Each one of the previous types of mobile data has its own technical strengths and limitations that we discuss in this section. Other limitations such as privacy or ownership of the data are discussed in Section “Challenges of Using Mobile Data for Public Health.”
Regarding CDRs, we can identify two inherent limitations: (1) location is captured only when a service takes place, resulting in low temporal resolution, and (2) the captured location approximates the actual position, resulting in coarse spatial granularity. If Internet access information is also captured in the CDRs, then the temporal granularity limitation is not as strong, because typically the frequency of access to data by users and apps installed on their smartphones is high (e.g., several times per hour). Moreover, a variety of models have been proposed in the literature to estimate location at each moment in time, covering also all the time in between two consecutive entries in the CDRs. Song et al. (10) demonstrated that the location at each moment can be estimated with 93% accuracy, assuming that the phone is used an average of 0.5 times per hour and that an individual visits more than two locations during the acquisition of a training set.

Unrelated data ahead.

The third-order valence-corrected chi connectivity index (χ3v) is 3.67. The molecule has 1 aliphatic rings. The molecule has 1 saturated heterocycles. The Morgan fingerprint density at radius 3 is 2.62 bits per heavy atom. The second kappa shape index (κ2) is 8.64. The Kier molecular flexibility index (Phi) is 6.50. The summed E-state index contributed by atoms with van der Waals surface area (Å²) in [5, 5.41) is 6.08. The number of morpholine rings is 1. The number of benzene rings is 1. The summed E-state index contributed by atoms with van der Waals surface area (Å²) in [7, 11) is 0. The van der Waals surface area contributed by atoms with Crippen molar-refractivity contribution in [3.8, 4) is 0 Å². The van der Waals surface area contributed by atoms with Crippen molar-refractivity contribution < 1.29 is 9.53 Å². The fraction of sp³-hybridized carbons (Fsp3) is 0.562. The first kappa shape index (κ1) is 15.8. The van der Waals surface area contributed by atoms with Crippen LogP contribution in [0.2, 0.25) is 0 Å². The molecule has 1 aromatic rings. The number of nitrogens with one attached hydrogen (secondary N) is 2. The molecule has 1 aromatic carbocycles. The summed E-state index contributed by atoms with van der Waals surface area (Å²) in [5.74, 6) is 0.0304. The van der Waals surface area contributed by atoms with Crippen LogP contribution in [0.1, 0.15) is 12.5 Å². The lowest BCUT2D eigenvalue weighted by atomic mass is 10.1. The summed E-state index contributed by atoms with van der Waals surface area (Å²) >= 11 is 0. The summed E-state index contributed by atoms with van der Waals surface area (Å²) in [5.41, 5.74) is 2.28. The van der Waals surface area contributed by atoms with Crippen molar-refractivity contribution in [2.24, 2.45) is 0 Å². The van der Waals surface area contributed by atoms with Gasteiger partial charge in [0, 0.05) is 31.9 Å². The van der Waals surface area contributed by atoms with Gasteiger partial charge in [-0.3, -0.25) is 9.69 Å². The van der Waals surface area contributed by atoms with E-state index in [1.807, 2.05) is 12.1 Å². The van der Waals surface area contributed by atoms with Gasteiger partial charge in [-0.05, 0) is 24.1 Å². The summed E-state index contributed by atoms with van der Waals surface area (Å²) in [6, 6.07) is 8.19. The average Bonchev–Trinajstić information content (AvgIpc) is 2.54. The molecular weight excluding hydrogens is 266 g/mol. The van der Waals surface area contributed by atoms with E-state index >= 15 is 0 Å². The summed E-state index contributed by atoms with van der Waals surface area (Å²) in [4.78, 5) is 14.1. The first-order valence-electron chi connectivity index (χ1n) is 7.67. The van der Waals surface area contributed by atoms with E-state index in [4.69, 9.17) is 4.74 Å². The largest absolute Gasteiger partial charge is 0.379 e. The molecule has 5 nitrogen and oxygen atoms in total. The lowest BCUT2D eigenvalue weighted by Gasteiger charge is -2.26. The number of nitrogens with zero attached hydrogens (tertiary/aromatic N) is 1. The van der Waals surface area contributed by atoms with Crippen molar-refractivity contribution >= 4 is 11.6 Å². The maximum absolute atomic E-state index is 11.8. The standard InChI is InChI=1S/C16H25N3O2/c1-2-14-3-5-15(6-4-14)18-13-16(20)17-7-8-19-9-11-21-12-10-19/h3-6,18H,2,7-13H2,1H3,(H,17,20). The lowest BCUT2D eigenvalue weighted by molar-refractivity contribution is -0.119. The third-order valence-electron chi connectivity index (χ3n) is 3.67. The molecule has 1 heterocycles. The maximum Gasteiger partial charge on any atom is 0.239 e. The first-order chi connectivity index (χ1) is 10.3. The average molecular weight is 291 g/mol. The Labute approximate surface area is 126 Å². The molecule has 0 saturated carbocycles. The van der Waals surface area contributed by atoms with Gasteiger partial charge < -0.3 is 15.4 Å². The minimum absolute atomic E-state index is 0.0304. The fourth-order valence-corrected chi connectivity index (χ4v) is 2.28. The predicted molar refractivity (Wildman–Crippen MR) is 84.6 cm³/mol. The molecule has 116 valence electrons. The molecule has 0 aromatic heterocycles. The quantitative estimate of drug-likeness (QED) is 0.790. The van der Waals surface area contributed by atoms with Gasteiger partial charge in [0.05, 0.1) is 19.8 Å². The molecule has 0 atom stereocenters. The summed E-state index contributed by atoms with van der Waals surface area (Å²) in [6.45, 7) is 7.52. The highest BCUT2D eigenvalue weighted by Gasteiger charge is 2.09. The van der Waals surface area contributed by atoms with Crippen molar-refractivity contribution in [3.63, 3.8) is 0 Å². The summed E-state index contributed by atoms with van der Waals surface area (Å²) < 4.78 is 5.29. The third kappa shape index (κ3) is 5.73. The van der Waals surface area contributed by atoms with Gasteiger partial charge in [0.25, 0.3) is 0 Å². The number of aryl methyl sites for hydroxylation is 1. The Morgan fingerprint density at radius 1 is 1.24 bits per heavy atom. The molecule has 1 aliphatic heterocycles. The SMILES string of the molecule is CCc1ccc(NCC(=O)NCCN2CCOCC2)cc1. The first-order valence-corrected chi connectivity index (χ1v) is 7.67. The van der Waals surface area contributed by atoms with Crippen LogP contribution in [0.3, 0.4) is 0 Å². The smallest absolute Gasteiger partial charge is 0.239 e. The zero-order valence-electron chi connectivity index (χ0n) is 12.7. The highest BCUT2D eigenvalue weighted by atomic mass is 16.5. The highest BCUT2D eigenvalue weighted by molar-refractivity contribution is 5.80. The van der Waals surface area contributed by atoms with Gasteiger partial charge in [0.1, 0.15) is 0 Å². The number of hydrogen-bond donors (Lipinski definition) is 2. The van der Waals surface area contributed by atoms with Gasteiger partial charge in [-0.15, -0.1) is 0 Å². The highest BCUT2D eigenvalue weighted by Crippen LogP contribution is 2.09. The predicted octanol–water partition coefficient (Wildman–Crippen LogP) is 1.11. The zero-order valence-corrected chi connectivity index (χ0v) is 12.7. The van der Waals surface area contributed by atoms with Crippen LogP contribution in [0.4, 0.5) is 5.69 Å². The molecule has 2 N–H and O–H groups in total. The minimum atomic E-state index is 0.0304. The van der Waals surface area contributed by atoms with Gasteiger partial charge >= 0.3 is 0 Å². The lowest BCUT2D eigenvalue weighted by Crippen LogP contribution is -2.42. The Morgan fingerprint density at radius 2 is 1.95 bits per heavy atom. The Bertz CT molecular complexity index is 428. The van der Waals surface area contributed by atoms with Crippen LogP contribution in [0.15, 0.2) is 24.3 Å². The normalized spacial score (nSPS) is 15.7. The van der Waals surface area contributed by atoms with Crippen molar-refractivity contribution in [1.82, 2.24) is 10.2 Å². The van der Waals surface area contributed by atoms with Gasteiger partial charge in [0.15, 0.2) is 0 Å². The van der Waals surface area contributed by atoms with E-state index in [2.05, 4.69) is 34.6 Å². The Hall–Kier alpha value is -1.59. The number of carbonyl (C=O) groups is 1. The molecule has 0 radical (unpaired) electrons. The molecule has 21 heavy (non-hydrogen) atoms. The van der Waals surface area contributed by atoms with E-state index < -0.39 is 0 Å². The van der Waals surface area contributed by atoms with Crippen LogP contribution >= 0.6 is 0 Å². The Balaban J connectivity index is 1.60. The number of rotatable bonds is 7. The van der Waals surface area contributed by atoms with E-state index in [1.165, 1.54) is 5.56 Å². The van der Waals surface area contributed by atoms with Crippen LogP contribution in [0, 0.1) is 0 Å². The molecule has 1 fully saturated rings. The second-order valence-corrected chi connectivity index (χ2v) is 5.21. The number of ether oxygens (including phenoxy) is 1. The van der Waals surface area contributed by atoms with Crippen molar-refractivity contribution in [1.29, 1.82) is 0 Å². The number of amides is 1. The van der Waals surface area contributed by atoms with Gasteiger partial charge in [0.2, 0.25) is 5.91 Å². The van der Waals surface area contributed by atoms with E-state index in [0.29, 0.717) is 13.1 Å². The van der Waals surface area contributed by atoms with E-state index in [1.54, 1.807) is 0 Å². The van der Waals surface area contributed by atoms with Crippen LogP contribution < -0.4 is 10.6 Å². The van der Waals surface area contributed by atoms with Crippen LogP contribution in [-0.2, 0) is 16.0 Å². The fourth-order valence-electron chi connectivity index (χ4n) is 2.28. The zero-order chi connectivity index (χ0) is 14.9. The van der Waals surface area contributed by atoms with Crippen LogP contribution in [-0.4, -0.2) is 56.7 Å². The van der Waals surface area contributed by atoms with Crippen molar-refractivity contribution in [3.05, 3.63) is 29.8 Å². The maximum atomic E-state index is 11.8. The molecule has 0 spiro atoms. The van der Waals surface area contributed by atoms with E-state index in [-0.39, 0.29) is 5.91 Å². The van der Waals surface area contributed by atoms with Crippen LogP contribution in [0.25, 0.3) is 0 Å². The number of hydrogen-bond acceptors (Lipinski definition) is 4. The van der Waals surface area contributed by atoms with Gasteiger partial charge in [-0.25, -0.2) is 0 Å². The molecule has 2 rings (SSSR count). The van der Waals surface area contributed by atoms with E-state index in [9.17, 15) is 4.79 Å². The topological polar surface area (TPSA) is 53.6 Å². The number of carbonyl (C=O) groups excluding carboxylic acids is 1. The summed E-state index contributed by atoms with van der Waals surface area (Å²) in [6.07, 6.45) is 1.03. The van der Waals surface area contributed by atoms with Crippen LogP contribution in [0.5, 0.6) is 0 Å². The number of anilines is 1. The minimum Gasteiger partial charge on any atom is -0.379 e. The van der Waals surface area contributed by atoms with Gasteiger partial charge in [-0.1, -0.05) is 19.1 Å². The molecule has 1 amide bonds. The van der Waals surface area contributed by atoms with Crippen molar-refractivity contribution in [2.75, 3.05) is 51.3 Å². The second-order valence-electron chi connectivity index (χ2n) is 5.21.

Note that network-driven cell phone data have higher temporal resolution than CDRs, as the information is captured independently of the use of the mobile phone, i.e., the network has information even if a phone is not being used. Nevertheless, it still has coarse spatial granularity. Triangulation techniques are typically carried out to address this limitation. However, it is extremely complex to capture triangulation information for all the mobile phones in a network. Therefore, it is usually applied only to a small sample of phones.
The main strength of network-driven data is the fact that information is captured for all users independently of their actual use of the phone, which implies that mobility models can be created for all mobile phones. Nevertheless, no information regarding the social network of the individual is captured in network-driven data as previously explained.